Maintenance and Monitoring
After construction, two city-sponsored Washington Conservation Corps (WCC) crews will remove remaining invasive species and plant appropriate native vegetation. They will plant the site this fall and winter. After planting they generally visit each site six times a year during the first few years to do basic maintenance such as weed suppression. The crews will maintain the site for as long as needed. Scientific monitoring will be coordinated by COB Public Works staff and will include:
Ambient water quality for two years
Native plant establishment and success
Fish presence and usage
Benefits of Daylighting
Alleviate the flood hazard for approximately 80 residences, reducing flooding for over 15 city blocks in the neighborhood and resulting in savings on flood insurance for property owners
Improve water quality
Remove barriers to fish migration, restored fish habitat
New wildlife corridor
A newly restored Padden Creek will provide children and adults years of opportunity to use the tools of science, art, photography, music, math, reading and writing to gain understanding how nature works in our own backyard. With the newly daylighted Padden Creek, we will learn how people can work with nature to heal a degraded stream ecosystem, solve problems of flooding and invite salmon to our little neighborhood stream.
And stay tuned — a community celebration will be held once the project is complete, hopefully in Spring 2016.
If you have questions about details of the project, see http://www.cob.org/government/departments/pw/projects/padden-creek-daylighting.aspx or contact:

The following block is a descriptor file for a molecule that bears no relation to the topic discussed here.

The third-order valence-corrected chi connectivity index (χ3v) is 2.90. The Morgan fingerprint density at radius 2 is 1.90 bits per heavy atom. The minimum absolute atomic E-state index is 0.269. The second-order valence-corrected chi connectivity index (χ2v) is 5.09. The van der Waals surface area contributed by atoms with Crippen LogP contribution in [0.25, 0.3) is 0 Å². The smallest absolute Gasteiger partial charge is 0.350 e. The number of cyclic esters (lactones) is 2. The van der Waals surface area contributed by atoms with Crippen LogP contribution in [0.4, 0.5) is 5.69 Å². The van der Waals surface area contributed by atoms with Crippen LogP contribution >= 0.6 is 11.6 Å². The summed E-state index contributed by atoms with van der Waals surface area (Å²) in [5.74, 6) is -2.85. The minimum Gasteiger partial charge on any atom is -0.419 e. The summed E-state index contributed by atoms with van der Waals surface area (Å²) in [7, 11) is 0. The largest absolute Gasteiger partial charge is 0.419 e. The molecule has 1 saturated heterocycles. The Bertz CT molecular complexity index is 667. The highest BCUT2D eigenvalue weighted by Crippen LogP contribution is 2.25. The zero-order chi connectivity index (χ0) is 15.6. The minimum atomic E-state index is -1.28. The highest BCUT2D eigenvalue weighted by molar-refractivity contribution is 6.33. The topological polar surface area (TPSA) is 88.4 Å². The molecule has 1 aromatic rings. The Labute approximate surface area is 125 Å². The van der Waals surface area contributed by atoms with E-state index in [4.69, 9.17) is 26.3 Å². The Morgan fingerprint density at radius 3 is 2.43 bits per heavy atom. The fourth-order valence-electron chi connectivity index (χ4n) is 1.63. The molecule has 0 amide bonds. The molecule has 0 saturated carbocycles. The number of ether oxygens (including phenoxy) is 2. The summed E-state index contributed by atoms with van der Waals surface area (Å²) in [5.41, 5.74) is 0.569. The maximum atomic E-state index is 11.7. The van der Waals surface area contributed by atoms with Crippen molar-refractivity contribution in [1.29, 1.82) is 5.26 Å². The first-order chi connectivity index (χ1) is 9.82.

Craig Mueller, Project Engineer, Public Works, (360) 778-7922 or email@example.com
Burying Padden Creek
Weekly World, October 2, 1891
“...the work between Seventeenth and Twenty-first streets should be begun at once, and awarded in time contracts. A tunnel through which the tunnel would pass should be made, and the council appropriated $20 for the expenses of such investigation. It was ordered that 310,000 bricks would be sufficient for the work.”
Weekly World, April 29, 1892
“The sewer tunnel is now driven in about 300 feet. The work is all in solid rock, and is being driven night and day by three shifts of workmen. The blasting is all done at night.”
Weekly World, June 24, 1892
“A communication from J. J. Donovan protesting against having the line of the sewer tunnel done by contract was read. The protest stated that it was almost impossible to get honest work done by contract in a dark tunnel.”
Weekly World, November 25, 1892
“Unusually heavy rainfall Friday did considerable damage, especially in Happy Valley and along Padden Creek. The rush of water...was so great that the creek overflowed its banks and spread out over a large area.”
Reveille, November 17, 1902
“Engineers. verbal report showed sections No. 4 and No. 5 were ready, and Happy Valley would soon be thoroughly drained.”